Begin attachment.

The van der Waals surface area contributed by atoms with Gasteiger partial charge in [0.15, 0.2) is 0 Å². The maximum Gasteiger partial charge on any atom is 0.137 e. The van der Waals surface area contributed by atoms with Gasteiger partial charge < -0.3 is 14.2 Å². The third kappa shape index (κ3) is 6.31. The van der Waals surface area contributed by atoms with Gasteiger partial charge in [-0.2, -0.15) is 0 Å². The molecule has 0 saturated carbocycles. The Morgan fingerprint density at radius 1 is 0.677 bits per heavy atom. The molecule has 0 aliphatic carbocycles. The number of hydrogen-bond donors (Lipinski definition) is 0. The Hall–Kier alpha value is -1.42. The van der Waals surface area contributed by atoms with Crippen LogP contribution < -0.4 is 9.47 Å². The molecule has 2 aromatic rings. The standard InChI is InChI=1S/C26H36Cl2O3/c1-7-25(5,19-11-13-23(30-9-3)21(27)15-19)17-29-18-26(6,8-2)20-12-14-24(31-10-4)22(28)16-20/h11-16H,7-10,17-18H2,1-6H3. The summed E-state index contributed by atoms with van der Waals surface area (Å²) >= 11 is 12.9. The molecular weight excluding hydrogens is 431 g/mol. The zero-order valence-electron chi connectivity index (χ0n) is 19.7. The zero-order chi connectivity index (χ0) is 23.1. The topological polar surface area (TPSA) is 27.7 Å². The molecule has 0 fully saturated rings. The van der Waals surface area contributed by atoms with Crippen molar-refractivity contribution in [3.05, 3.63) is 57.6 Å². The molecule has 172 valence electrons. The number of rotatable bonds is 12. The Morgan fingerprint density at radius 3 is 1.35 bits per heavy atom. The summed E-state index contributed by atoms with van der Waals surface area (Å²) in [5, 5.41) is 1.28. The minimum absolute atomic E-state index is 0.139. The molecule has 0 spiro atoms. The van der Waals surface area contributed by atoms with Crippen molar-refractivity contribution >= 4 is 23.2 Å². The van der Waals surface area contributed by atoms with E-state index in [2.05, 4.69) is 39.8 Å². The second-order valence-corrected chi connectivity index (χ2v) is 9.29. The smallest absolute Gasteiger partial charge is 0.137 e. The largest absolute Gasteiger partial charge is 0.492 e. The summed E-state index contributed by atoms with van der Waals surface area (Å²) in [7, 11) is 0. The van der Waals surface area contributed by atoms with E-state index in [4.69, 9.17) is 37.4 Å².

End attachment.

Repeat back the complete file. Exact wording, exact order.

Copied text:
The van der Waals surface area contributed by atoms with Gasteiger partial charge in [0.15, 0.2) is 0 Å². The maximum Gasteiger partial charge on any atom is 0.137 e. The van der Waals surface area contributed by atoms with Gasteiger partial charge < -0.3 is 14.2 Å². The third kappa shape index (κ3) is 6.31. The van der Waals surface area contributed by atoms with Gasteiger partial charge in [-0.2, -0.15) is 0 Å². The molecule has 0 saturated carbocycles. The Morgan fingerprint density at radius 1 is 0.677 bits per heavy atom. The molecule has 0 aliphatic carbocycles. The number of hydrogen-bond donors (Lipinski definition) is 0. The Hall–Kier alpha value is -1.42. The van der Waals surface area contributed by atoms with Crippen LogP contribution < -0.4 is 9.47 Å². The molecule has 2 aromatic rings. The standard InChI is InChI=1S/C26H36Cl2O3/c1-7-25(5,19-11-13-23(30-9-3)21(27)15-19)17-29-18-26(6,8-2)20-12-14-24(31-10-4)22(28)16-20/h11-16H,7-10,17-18H2,1-6H3. The summed E-state index contributed by atoms with van der Waals surface area (Å²) >= 11 is 12.9. The molecular weight excluding hydrogens is 431 g/mol. The zero-order valence-electron chi connectivity index (χ0n) is 19.7. The zero-order chi connectivity index (χ0) is 23.1. The topological polar surface area (TPSA) is 27.7 Å². The molecule has 0 fully saturated rings. The van der Waals surface area contributed by atoms with Crippen molar-refractivity contribution in [3.05, 3.63) is 57.6 Å². The molecule has 172 valence electrons. The number of rotatable bonds is 12. The Morgan fingerprint density at radius 3 is 1.35 bits per heavy atom. The summed E-state index contributed by atoms with van der Waals surface area (Å²) in [5, 5.41) is 1.28. The minimum absolute atomic E-state index is 0.139. The molecule has 0 spiro atoms. The van der Waals surface area contributed by atoms with Crippen molar-refractivity contribution >= 4 is 23.2 Å². The van der Waals surface area contributed by atoms with E-state index in [2.05, 4.69) is 39.8 Å². The second-order valence-corrected chi connectivity index (χ2v) is 9.29. The smallest absolute Gasteiger partial charge is 0.137 e. The largest absolute Gasteiger partial charge is 0.492 e. The summed E-state index contributed by atoms with van der Waals surface area (Å²) in [7, 11) is 0. The van der Waals surface area contributed by atoms with E-state index in [4.69, 9.17) is 37.4 Å².